BY Max Mortillaro
Personally, Identifiable Information (PII) has been collected by organizations for many years, whether by Internet behemoths or more traditional enterprises, for many different reasons. PII has been collected for years (if not decades) because companies thought to collect as much information as possible, under the premise that having a lot of information can only help businesses.
Today, however, regulations such as the General Data Protection Regulation (GDPR) and the California Consumer Privacy Act (CCPA) prohibit indiscriminate, large scale data collection about individuals. Regulators hold organizations accountable for data collection and data privacy and can impose hefty sanctions if regulations are breached.
These regulations protect consumers but have an impact on organizations, transforming data ownership into a potential tsunami of liabilities.
How can organizations successfully implement a data governance strategy with a minimal impact on operations?
The unbearable ubiquity of data
Data is ubiquitous and present in many forms: emails, databases, spreadsheets and all kinds of files. It may reside on central systems as well as in user directories, SharePoint libraries, corporate laptops or in the unprotected S3 bucket of the newest organization’s cloud-based flagship project.
Ensuring adherence to regulations cannot be limited to specific applications or data platforms. It must be an organization-wide exercise that encompasses all of the IT systems and data sources, regardless of their location. Data governance is needed to achieve compliance.
Defining Data Governance policies
Data Governance is a joint effort between all parts of the organization to understand what kind of data is available, what should and should not be collected, and to classify collected data according to several criteria.
Relevant questions can be:
- what data is captured?
- what business purpose exists for collecting it?
- relevancy/criticality of captured data
- where is the data stored?
- how long can it be retained?
- are there legal requirements applying to certain data types?
- is PII present?
- can data be pruned upon a legal request (right to privacy) without affecting application data structures?
- on the opposite, is there a requirement for long term archival and/or overrides to right to privacy?
- is data adequately protected?
- when does it have to be deleted?
- how can it be deleted securely?
Obviously, this is only a limited subset of examples. The outcome of these inquiries is to define data management policies that can apply across the organization.
Data Governance requires automation
Automation plays a crucial role in successfully implementing a data governance strategy. Organizations cannot afford to hire large teams of individuals dedicated to reviewing data manually. The cost would be prohibitive, the outcomes limited, and the amount of work required overwhelmingly arduous, if not straight out impossible.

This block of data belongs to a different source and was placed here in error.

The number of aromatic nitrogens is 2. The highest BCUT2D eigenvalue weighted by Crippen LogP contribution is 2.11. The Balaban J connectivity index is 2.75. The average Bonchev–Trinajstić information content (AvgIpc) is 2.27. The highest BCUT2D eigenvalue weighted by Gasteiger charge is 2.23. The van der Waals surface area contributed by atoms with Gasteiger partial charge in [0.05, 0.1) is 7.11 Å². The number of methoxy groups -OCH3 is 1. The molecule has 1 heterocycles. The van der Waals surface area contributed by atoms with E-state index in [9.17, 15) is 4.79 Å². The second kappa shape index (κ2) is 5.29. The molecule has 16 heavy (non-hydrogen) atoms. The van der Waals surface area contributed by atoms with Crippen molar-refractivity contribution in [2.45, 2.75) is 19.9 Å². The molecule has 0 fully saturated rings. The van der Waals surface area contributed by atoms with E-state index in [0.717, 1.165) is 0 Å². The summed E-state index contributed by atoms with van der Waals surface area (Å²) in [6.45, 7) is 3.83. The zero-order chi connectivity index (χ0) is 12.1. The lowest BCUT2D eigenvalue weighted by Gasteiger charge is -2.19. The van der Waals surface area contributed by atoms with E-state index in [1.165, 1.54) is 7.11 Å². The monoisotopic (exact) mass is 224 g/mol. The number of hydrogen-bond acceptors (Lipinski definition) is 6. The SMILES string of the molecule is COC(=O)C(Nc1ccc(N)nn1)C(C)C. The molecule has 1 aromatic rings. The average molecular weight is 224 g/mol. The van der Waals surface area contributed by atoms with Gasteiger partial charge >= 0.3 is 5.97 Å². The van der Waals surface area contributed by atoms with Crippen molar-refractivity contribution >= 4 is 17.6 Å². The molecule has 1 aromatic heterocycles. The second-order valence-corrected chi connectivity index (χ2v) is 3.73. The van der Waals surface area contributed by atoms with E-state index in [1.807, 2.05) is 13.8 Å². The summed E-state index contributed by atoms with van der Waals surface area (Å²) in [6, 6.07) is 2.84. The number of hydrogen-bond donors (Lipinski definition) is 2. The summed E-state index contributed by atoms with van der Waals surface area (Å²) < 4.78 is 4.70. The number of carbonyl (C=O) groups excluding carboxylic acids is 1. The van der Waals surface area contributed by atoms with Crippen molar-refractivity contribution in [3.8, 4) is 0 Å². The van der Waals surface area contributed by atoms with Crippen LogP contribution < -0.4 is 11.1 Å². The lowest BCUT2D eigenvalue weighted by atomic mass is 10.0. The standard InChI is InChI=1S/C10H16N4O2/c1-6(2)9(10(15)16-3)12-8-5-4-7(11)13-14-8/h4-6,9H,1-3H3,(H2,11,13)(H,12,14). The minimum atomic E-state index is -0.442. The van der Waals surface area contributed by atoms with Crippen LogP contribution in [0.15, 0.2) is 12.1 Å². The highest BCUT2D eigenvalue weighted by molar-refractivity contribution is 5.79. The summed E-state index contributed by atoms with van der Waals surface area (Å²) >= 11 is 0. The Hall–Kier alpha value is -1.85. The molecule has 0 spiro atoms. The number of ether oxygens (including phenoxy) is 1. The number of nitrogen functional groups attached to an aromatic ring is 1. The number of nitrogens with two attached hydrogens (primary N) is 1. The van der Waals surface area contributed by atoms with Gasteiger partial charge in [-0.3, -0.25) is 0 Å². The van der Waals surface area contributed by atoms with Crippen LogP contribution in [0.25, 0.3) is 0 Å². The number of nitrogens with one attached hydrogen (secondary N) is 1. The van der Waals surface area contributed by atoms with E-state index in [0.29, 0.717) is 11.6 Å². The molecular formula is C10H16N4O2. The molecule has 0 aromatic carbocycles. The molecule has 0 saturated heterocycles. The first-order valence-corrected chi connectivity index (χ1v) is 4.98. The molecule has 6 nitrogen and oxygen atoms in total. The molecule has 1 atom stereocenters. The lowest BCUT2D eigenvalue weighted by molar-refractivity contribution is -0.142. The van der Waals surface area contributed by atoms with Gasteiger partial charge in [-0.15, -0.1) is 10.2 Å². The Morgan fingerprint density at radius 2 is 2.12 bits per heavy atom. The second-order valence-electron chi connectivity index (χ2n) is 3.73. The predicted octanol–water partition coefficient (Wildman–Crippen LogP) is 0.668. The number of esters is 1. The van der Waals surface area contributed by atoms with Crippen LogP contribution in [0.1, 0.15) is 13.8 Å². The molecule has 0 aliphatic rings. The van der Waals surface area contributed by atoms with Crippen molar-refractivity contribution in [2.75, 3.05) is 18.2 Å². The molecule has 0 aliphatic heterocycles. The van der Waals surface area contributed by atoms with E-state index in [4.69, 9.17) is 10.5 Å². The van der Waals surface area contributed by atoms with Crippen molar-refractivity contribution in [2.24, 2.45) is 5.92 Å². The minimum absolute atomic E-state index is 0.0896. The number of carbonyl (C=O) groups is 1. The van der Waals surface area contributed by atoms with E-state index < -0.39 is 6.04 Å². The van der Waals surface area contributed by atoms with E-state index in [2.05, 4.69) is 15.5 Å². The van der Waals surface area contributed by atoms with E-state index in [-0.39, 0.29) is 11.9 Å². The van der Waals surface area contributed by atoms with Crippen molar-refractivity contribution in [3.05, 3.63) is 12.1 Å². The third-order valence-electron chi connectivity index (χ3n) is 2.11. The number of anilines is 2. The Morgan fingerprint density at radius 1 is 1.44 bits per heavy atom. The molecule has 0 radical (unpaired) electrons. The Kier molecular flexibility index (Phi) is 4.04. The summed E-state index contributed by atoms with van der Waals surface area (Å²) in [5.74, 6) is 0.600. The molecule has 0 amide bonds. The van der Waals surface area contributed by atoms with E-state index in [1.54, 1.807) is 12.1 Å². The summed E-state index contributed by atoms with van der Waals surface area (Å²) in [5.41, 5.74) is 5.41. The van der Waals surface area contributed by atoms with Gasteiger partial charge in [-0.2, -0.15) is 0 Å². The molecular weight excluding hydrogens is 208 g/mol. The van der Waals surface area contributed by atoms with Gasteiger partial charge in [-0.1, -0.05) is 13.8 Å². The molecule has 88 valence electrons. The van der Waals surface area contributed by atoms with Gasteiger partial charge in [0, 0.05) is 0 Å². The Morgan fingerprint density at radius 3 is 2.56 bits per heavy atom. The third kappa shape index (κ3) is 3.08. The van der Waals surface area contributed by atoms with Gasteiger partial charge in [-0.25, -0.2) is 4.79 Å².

Automated data analysis across infrastructure platforms, applications, file shares and unstructured data is the only rational approach to the challenges posed by Data Governance and applicable regulations.
This approach involves defining clear data management policies. These policies are relevant for the analysis phase; they can also be used from implementing workflows and trigger automated handling, to minimize human involvement in high-volume activities.
Commvault Activate: Data Governance done right
Data Governance done right implies not only well-defined policies and collaboration between business units, but also reliance on a holistic data management platform that can bind different imperatives together.
Commvault Activate™ is Commvault’s response to some of the challenges outlined above.
Activate is an enterprise-class data management solution covering the following disciplines:
- Data Discovery
- Data Analytics/Reporting
- Data Protection
- Storage Management
- Advanced Security Capabilities
From a management perspective, organizations can define policies within Activate to send alerts, create reports and even start taking action on identified policy breaches with automated activities.
Activate can also be used to handle storage aspects such as backup snapshots, identify obsolete data, define which data should be retained versus which is eligible for removal.
Talking about data retention, organizations can use Activate to define which data tier is best suited to store data, for example, on-premises or cloud storage. And when it comes to security, Activate can be used to limit access to critical data assets and implement granular management capabilities.
Usually, data management platforms require a lot of fine-tuning, but Activate comes out of the box with workflows and pre-built solutions accelerators to speed deployment.
A solid data governance strategy should embrace legal aspects of data management, such as GDPR/CCPA, and be flexible enough for any future legislation changes. It should also be backed by a data management platform that empowers the organization with the ability to make choices and take decisions in an automated fashion.
Platforms such as Commvault activate help organizations:
- Automate data discovery and categorization activities
- Identify/manage compliance-related content
- Identify potential risks and proactively mitigate them
- Prune obsolete/irrelevant data before migrating data sets across tiers/clouds
- Go beyond files and extend compliance enforcement across emails and unstructured data
Thanks to Commvault Activate, organizations can understand how data is used across the organization and act to be in compliance with legislation and make informed decisions about data governance.